Two Steps to Stronger Bones
The bone-weakening condition called osteoporosis is common among older people, but it isn’t an inevitable part of aging, according to experts from Harvard Medical School. Here, they offer some tips on what you can do to help you maintain the bone strength you have, and perhaps even reverse some bone loss.
They say that the strongest weapon in the fight against osteoporosis is daily weight-bearing exercise, like walking. Additionally, getting enough calcium and vitamin D is also important.
Calcium is important for building bones and slowing bone loss. However, the Harvard experts say, it’s not a cure-all. Some researchers have said, in fact, that excess dairy products or calcium may not be healthy.
For people through age 50, the experts say, the recommended daily intake is 1,000 milligrams (mg), while for people 51 or older, the recommended dosage is 1,200. How much calcium? The recommended daily intake for calcium is 1,000 milligrams (mg) a day for adults up through age 50 and 1,200 mg a day for people ages 51 and older, when bone loss accelerates.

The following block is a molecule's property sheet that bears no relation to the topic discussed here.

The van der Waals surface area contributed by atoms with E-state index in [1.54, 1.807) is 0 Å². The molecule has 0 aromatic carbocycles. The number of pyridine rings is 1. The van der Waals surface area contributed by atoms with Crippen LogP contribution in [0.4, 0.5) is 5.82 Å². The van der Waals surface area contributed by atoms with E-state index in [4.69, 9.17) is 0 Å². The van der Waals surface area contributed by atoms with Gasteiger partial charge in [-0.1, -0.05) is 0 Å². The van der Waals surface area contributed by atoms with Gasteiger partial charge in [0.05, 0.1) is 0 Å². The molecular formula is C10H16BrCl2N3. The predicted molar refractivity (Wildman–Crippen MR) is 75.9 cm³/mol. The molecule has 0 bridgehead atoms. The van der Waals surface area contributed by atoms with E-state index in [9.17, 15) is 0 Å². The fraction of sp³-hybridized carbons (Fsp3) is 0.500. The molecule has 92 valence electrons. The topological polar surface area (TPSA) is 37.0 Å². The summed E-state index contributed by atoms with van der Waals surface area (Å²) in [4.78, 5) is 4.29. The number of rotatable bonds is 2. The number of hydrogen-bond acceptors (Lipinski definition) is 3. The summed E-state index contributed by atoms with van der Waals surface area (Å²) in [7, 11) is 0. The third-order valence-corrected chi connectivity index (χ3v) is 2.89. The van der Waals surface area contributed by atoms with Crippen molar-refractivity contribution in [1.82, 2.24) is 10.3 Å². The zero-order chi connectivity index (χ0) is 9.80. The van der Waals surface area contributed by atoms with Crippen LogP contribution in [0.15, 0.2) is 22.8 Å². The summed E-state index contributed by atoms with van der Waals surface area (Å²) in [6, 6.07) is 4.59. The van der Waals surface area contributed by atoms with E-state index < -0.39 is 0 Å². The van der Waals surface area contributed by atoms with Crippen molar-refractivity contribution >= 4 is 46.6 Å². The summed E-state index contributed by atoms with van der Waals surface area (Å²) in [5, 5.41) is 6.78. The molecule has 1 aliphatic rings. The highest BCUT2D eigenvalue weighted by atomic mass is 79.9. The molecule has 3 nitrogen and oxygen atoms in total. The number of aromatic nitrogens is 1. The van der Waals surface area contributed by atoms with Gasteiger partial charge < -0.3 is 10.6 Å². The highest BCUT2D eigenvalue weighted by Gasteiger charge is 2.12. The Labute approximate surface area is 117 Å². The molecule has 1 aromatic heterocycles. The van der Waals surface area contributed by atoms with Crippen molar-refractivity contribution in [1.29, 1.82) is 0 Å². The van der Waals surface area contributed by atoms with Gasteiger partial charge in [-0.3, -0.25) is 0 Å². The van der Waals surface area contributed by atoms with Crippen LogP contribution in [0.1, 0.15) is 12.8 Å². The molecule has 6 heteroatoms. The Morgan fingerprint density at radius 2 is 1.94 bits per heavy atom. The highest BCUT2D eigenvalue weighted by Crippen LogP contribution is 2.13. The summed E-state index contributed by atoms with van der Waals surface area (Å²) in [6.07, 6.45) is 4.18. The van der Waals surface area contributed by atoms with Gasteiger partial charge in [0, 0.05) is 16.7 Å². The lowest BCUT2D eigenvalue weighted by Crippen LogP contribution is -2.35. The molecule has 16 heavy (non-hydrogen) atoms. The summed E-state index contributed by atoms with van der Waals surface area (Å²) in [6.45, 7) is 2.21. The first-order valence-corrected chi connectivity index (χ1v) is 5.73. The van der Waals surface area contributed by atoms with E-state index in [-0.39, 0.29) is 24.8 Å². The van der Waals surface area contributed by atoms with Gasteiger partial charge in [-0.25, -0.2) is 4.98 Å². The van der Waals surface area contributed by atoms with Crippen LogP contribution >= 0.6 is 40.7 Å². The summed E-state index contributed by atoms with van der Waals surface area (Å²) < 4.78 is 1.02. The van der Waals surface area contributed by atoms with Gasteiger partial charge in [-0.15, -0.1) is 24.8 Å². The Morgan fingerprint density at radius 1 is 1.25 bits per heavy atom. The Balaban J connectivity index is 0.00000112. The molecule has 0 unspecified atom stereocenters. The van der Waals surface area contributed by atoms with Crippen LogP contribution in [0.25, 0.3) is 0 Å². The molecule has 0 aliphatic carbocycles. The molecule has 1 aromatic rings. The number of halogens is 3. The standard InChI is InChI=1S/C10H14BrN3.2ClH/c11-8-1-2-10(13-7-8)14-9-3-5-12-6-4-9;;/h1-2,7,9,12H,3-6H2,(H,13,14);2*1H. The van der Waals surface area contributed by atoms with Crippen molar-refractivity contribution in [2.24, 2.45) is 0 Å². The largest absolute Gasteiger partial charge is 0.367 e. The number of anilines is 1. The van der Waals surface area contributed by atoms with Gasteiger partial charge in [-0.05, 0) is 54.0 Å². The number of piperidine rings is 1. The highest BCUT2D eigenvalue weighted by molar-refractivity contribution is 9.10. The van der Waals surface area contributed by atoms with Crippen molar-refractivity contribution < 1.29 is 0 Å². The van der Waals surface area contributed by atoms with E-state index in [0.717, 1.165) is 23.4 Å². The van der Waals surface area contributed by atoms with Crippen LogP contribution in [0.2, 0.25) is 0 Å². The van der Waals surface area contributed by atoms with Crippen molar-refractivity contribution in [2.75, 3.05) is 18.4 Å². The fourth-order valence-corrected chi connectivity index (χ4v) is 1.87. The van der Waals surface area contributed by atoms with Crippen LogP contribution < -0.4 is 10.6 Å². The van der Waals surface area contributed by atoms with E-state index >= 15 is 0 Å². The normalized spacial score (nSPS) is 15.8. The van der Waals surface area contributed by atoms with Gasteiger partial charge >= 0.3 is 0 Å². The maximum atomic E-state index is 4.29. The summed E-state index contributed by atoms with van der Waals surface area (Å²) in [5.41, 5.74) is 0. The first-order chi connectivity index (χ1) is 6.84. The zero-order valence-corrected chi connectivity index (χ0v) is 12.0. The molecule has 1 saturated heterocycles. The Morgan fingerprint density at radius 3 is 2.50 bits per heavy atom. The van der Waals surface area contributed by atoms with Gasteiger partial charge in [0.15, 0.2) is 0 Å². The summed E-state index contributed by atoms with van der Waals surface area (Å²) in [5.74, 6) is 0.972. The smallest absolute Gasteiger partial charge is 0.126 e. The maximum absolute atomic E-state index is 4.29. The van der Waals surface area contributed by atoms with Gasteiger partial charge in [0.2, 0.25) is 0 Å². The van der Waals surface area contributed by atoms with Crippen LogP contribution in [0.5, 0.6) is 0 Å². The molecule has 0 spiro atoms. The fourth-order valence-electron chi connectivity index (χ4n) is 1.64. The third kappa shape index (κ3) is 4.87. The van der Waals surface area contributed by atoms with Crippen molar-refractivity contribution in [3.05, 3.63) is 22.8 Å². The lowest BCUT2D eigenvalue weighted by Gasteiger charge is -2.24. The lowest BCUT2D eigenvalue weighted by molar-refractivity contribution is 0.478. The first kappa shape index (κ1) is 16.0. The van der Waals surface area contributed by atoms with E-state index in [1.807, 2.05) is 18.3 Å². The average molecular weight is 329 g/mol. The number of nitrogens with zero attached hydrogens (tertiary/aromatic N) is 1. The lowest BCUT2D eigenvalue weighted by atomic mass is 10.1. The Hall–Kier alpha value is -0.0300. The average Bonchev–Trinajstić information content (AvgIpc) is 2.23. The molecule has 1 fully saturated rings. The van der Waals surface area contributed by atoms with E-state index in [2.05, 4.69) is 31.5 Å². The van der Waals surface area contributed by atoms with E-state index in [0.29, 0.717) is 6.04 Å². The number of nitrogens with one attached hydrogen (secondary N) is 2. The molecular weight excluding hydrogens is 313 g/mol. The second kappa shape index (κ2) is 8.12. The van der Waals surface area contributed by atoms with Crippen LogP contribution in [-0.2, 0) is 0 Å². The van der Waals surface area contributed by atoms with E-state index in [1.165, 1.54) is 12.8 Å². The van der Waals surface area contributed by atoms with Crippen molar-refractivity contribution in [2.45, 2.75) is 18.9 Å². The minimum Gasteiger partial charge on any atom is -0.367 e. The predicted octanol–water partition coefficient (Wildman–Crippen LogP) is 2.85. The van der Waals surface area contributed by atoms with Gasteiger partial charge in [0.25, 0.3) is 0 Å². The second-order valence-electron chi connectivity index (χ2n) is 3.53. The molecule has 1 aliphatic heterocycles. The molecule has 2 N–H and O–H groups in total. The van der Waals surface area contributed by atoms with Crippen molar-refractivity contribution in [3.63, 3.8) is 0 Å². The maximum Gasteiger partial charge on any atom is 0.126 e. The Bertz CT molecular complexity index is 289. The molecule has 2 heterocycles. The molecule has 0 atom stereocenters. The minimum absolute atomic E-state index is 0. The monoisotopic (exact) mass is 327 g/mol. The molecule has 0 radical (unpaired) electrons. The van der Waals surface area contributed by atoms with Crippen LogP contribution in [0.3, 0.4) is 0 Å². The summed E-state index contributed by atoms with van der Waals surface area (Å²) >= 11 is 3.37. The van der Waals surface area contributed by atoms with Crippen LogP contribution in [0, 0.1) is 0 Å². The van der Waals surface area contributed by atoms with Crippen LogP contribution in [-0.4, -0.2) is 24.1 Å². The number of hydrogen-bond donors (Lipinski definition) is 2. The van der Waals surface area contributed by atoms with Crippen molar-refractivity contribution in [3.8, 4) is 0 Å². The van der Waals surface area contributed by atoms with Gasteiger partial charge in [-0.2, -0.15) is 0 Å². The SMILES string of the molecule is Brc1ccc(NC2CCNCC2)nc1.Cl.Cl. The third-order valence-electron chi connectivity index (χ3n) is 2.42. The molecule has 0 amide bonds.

A word of caution: Some research has indicated that high calcium intake may increase prostate-cancer risk, the Harvard experts say, men shouldn’t take calcium supplements and should avoid taking too many calcium-rich antacids.
This vitamin is essential because it helps the body absorb calcium. There is research indicating that increasing vitamin D levels can help prevent osteoporosis. Some sources: vitamin-D-fortified food such as milk, cereals, and eggs. Yogurt and juice may also be fortified; check the labels.
Moderate exposure to sun can also help your body manufacture vitamin D. The Harvard experts suggest five to 30 minutes of sunlight between 10 a.m. and 3 p.m., twice a week to face, legs, arms or back. However, this must be done without sunscreen. If you have fair skin, the experts say, protect yourself against skin cancer by limiting sun exposure to no more than ten minutes.
If you aren’t eating enough fortified foods or getting sufficient sun exposure, the experts say, aim to 1,000 IU of vitamin D daily from a supplement.
For more on preventing and treating osteoporosis and developing an effective plan for your bones, buy Osteoporosis: A guide to prevention and treatment, a Special Health Report from Harvard Medical School. Click here to order.